To the ski community of Thunder Bay…
To the ski community of Thunder Bay:
Thank you for hosting one of the greatest ski racing events of our time, the U16 Canadian National Alpine Ski Championships 2017
It started with a bid. A seventy six page document that was submitted by the local organizing committee led by a man (Dave Bradley) who has since reached royalty status both within the Thunder Bay city limits but also far beyond. With the last major national alpine competition being held in 1949 some may have said that the odds were stacked against them. But, as we are often taught as young athletes, work hard and you will be rewarded. It wasn’t long after the submission that the buzz began… Some aspects were accurate, some perhaps for the ski gods, but one thing was absolutely certain – these folks really, really wanted this event and nobody was going to stand in their way.
From there, as they say, the rest was history. A fiercely passionate and experienced core of individuals proceeded to prepare to host the first ever U16 Canadian National Alpine ski championships with one goal in mind: To make it the standard for years to come.
The standard they did. And with it came a host of story lines that will long be remembered well after the final flakes of snow disappear into the soil this spring. Backed by a community that has long been entrenched in ski racing folk lore with no greater example than Crazy Canuck Dave Irwin, who learned how to ski at his father’s ski hill at the time, Loch Lomond, the site of this year’s championships! Well 45 years later, the light shines bright with local kids Aaron Puskas and Sophie Robinson waving the flag high and both answered the call time and time again this past week under pressure cooker situations. Beneath the lights on Friday night with the hometown crowd looking on and holding their breath at the same time Puskas delivered with an epic result capturing a Silver medal in the Slalom. His parents, both orthopaedic surgeons and his father a Canadian armed forces medical doctor who has completed seven oversees tours was manning the family tuning/cooking trailer some 50 meters from the finish line took the performance in stride saying, “I just told him to go for it and have fun“. It’s the advice that as a former coach I could only dream a parent would say to their child at that kind of a moment.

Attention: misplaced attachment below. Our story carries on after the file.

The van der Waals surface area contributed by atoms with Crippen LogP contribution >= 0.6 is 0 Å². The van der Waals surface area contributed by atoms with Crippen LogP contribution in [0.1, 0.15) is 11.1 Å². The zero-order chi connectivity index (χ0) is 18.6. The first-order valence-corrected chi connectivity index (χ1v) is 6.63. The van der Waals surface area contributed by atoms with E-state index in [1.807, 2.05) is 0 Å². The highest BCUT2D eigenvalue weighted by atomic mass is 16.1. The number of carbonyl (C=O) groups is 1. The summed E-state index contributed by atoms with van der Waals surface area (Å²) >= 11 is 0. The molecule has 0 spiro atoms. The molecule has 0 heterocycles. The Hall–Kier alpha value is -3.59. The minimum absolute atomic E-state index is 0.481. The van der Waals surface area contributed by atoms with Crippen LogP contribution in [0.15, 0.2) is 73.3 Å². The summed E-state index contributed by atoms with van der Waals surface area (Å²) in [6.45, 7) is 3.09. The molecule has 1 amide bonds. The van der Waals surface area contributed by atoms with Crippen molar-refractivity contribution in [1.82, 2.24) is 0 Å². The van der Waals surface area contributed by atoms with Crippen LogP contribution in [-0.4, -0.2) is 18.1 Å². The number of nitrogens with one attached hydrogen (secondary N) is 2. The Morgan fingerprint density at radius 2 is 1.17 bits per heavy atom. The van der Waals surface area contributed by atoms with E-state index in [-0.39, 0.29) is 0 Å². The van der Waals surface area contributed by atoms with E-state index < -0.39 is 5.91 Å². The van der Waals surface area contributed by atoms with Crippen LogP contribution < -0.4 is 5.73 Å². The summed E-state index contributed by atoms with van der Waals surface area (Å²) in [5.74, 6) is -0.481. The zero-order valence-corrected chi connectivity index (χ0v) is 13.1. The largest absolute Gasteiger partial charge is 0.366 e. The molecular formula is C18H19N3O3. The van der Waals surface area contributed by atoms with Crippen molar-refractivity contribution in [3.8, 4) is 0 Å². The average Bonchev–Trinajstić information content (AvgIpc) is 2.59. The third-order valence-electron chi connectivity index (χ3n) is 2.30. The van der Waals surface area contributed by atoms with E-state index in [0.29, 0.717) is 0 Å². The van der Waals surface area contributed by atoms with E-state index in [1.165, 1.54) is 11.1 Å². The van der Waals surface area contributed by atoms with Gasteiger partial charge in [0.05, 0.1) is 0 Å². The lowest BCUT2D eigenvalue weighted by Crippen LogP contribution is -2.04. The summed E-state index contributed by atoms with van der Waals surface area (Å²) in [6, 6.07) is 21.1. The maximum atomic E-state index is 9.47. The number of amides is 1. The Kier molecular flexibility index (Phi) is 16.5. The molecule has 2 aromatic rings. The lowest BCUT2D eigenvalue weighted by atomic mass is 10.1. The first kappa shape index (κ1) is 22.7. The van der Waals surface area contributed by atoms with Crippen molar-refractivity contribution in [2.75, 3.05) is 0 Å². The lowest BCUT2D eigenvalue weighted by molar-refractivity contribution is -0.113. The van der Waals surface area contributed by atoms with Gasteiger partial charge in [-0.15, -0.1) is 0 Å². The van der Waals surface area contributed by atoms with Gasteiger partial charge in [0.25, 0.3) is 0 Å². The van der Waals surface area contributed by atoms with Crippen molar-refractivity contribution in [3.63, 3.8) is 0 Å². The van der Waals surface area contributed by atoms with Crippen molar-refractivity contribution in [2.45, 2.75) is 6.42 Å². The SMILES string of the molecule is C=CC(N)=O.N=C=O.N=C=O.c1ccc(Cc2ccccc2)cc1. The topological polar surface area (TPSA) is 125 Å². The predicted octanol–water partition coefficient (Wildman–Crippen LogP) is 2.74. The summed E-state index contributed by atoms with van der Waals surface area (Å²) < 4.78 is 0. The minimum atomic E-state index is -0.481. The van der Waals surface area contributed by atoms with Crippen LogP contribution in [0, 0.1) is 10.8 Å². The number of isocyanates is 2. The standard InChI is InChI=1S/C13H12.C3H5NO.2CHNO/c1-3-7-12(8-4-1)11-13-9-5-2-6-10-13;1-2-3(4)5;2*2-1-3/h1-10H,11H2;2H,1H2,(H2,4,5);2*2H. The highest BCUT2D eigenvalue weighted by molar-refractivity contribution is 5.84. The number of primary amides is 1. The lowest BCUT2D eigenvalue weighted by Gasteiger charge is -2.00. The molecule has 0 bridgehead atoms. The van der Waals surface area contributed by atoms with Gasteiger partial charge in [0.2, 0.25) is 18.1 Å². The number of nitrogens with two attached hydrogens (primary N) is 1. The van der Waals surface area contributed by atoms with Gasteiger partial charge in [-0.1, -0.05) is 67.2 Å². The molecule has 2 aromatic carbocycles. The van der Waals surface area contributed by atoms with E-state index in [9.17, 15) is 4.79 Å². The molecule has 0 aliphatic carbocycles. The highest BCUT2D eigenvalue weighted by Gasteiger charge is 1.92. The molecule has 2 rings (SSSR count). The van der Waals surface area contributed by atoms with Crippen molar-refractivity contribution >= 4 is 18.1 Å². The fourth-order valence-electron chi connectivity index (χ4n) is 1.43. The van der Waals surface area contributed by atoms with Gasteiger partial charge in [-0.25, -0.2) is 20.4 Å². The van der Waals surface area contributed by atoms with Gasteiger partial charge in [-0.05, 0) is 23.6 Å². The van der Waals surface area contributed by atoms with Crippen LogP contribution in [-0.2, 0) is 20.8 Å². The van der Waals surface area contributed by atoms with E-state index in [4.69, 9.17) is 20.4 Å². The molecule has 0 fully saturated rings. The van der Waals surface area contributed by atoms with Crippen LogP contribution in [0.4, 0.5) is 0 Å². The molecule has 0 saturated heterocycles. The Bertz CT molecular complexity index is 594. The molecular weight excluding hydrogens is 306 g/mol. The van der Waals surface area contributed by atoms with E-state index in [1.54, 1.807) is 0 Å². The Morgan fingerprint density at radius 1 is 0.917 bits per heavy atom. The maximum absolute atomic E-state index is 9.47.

Of course, with every great event lies an amazing support system. Cue the Loch ownership group and Jason Gerry and Grant Brodeur. It’s the behind the scenes “stuff” that is often taken for granted but undoubtedly has monumental importance in ensuring an event of this magnitude runs smoothly. Just ask some of the parents from Alberta who after the night slalom graciously offered to help drag the dual slalom starting gate from the bottom to the top which mission finally concluded well after 2am on Saturday morning. One lucky parent even experienced the always inclusive nature of the hill operations and enjoyed some of the show in the actual snow cat! Speaking of Alberta, how about Cassidy Gray, from the Panorama Ski Club, who after crashing in the slalom run of the super combined (SC) slid down to the next gate keeper and thanked them profusely for being there and volunteering their time. Don’t worry folks, Cassidy came back later in the week and became the 1st ever U16 Woman’s slalom champion!!
And please don’t forget our friends from Alpine Canada. Sometimes the brunt of finger pointing and blame this organization went beyond the call of duty by sending Director of Domestic Sport, Dusan Grasic (former Canadian team World Cup tech coach with 9 World Cup podiums under his belt) to the event 4 days in advance to shape the terrain and make sure our athletes would be safe no matter what. Grasic was also out on the hill on the final day during the team event marking in the times with a sharpie trying his best, along with many others, to make it as memorable an experience as possible for the athletes.
It’s this kind of a plot that makes you realize why we love this sport so much. Why we fight the long dark winters by getting up at unjustifiable hours to get first tracks and enable our own athletes to get as much training as possible so they can knock a few hundredths of a second off their time. And ultimately at the end the day it’s about the community and the people that make this such a beautiful thing. As one great ski racing mind Aldo Radamus once told me, “there are no losers in this sport“. Some will make it to the top but most will not – but no matter what happens you can be sure that at the end of the day we are enriching the lives of young people and the lessons learned and experiences gained will propel them in life to be serious contributors.
Now back to Dave B one last time. Amidst the final day of racing chaos he somehow managed to pull together the team event 1st prize with a canoe paddle that was awarded to the winning team Alberta at the final banquet celebration on Saturday night along with just a few other items….. The paddle was a great hit and marks the beginning of yet another amazing Canadian ski racing tradition.
So here’s to you Thunder Bay. For showing the country how ski racing was meant to be. And for opening your doors and providing an experience that we will all remember for a very, very long time.
Executive Director, AOA.